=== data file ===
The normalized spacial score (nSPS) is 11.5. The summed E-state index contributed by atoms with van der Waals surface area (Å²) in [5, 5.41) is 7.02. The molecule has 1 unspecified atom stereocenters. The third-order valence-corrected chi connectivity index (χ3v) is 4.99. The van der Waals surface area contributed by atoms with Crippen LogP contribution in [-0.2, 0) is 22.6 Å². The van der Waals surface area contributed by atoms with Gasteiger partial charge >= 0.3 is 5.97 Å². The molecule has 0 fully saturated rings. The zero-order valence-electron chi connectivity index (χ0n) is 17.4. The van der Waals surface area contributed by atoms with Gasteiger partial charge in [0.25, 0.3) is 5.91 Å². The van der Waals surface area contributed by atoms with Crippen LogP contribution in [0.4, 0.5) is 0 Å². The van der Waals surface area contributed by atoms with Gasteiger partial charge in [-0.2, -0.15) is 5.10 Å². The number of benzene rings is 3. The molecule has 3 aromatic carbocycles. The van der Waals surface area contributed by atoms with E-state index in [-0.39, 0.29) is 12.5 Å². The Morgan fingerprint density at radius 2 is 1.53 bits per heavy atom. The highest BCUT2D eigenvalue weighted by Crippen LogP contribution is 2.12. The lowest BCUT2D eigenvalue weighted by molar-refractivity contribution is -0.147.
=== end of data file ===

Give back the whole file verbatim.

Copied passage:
The normalized spacial score (nSPS) is 11.5. The summed E-state index contributed by atoms with van der Waals surface area (Å²) in [5, 5.41) is 7.02. The molecule has 1 unspecified atom stereocenters. The third-order valence-corrected chi connectivity index (χ3v) is 4.99. The van der Waals surface area contributed by atoms with Crippen LogP contribution in [-0.2, 0) is 22.6 Å². The van der Waals surface area contributed by atoms with Gasteiger partial charge >= 0.3 is 5.97 Å². The molecule has 0 fully saturated rings. The zero-order valence-electron chi connectivity index (χ0n) is 17.4. The van der Waals surface area contributed by atoms with Gasteiger partial charge in [0.25, 0.3) is 5.91 Å². The van der Waals surface area contributed by atoms with Crippen LogP contribution in [0.4, 0.5) is 0 Å². The van der Waals surface area contributed by atoms with Gasteiger partial charge in [-0.2, -0.15) is 5.10 Å². The number of benzene rings is 3. The molecule has 3 aromatic carbocycles. The van der Waals surface area contributed by atoms with E-state index in [-0.39, 0.29) is 12.5 Å². The Morgan fingerprint density at radius 2 is 1.53 bits per heavy atom. The highest BCUT2D eigenvalue weighted by Crippen LogP contribution is 2.12. The lowest BCUT2D eigenvalue weighted by molar-refractivity contribution is -0.147.